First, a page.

by Chloe Loos
All I knew about Lanford Wilson’s Angels Fall was what I learned from a quick Google search: nuclear accident, New Mexico, mission. As a theatre-artist-turned-environmental-advocate, this sounded exactly like the kind of theatre I want to see. Offered by Winding Road Theater Ensemble, directed by recent Chicago transplant Molly Lyons, and held at the site-specific St. Francis Chapel on the grounds of St. Luke’s Home, I went in with high expectations.
The play opened with a gorgeous reveal of the interior chapel, accented with an altar and luminous stained glass window. The wind blows. Niles and Vita Harris (Glenn Coffman and Shawna Brock) – an art professor and his wife on their way to Phoenix – enter. Vita, with her long red hair, flowing clothing, and crystal necklace immediately told me that, oh yeah, we’re definitely in New Mexico. Another traveling couple (Susan Cookie Baker and Cole Potwardowski), the mission’s priest (David Alexander Johnson), and a Navajo medical student (Luke Salcido) join them. A nuclear accident at the nearby uranium mine forces them to stay indoors, and what else is there to do but talk?
Unfortunately, the show didn’t quite live up to the expressive opening. The characters did talk, and they talked a lot. Lyons’ director’s note expressed the desire for the audience to eavesdrop, and the venue and staging certainly lent itself to that. However, due to the intimate nature of the space, traditional theatre acting sometimes bordered on caricature. The play soared when characters were able to break through to each other and find moments of understanding, and also when the characters were vulnerable as they remembered what dire straits they were in. I especially appreciated the female camaraderie between Brock and Baker, but the women continued to define themselves in relationship with their men. Regrettably, the script itself often forgot why everyone was brought together, and it didn’t include its secondary couple very well. They could have been omitted without any plot changes, which would have been a shame as I enjoyed Baker’s understated yet refined performance and Potwardowski’s physical neuroticism. In addition, there were some mistakes made with lines, as expected in such a dense piece, but the small space drew attention to them.
Ensemble pieces are difficult, but every actor had at least one moment that escalated them to the spotlight, often with other characters when they were able to work off each other’s energies. Truly, the stagecraft was the star of the show. I was thoroughly impressed with the sound design (by Jim Klingenfus), which took up space and built the outside world, the set of the chapel itself, nearly its own character, and the clear costuming (by Maria Caprile). I completely believed the world of these characters. And the world of these characters is so important today.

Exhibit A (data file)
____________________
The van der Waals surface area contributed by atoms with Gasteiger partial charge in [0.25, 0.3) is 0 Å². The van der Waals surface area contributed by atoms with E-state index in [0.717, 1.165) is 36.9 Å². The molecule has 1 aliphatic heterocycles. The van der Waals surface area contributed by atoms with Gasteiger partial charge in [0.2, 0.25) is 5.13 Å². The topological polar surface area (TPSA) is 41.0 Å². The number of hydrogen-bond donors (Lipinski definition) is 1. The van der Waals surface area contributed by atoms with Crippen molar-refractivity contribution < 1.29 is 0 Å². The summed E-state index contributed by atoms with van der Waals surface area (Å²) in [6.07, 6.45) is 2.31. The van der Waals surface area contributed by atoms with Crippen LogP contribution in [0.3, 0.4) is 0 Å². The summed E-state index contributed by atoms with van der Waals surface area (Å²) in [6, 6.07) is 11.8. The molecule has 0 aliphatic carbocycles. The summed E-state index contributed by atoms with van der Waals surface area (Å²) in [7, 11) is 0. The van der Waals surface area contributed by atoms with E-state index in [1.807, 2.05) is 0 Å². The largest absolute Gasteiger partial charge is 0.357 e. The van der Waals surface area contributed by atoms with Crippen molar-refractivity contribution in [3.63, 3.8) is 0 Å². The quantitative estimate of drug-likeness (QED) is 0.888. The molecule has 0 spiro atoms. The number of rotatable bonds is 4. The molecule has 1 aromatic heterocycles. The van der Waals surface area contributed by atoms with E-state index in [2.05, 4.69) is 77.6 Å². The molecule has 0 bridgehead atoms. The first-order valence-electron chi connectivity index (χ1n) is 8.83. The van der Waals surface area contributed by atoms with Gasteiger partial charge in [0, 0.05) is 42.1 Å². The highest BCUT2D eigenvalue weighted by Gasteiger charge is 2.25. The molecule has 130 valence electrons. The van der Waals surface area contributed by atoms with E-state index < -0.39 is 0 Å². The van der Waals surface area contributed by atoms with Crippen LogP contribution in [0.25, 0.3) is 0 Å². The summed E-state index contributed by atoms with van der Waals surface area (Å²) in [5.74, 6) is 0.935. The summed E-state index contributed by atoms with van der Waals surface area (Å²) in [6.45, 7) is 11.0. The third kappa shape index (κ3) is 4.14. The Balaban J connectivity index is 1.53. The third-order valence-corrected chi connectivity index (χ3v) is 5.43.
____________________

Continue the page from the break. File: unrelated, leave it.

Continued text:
The play was published in 1981. Despite a brief mention of the Cold War in the program to indicate its age, I had no idea it was nearly 40 years old. As a result, I was not prepared for the racism embedded in the script, especially towards the Navajo. A major subplot involved the mission’s priest trying to convince the native character, Don, to stay on the reservation and help his people rather than going to research cancer, even though Don presented an impassioned speech as to the systemic exposure of native peoples to radiation. It reiterated the colonial history of white people infantilizing and ignoring the autonomy of indigenous peoples. But I don’t think the script knew it was doing that. This is further confirmed by some of the offensive jokes – such as a line about Don potentially scalping his coworkers – that the predominantly old, white audience laughed at.
Although Salcido thankfully gave a considerate and crucial acknowledgement as to the plight of indigenous peoples in the program, a verbalized land acknowledgment and recognition of the outdated language in the script would have been welcomed. If we were able to recognize these archaic elements of the text, the audience would have been prepared to analyze the relationships among characters in a more reflexive and critical way. As denizens of the Southwest, it is important to know about the 60+ year history of uranium mining on indigenous lands, which is still happening. Regrettably, it was nothing more than a side plot in a play that thrived on the extreme privilege of the other members of the ensemble.
Angels Fall plays at the St. Francis Chapel at St. Luke’s Home on the West side of First Avenue halfway between E Adams and Lee Street until March 1st. Performances are Friday and Saturday at 7:30pm and Sunday at 2:00pm. Seats are extremely limited, so book your tickets now at https://www.brownpapertickets.com/event/4218427 or by calling 520-401-3626.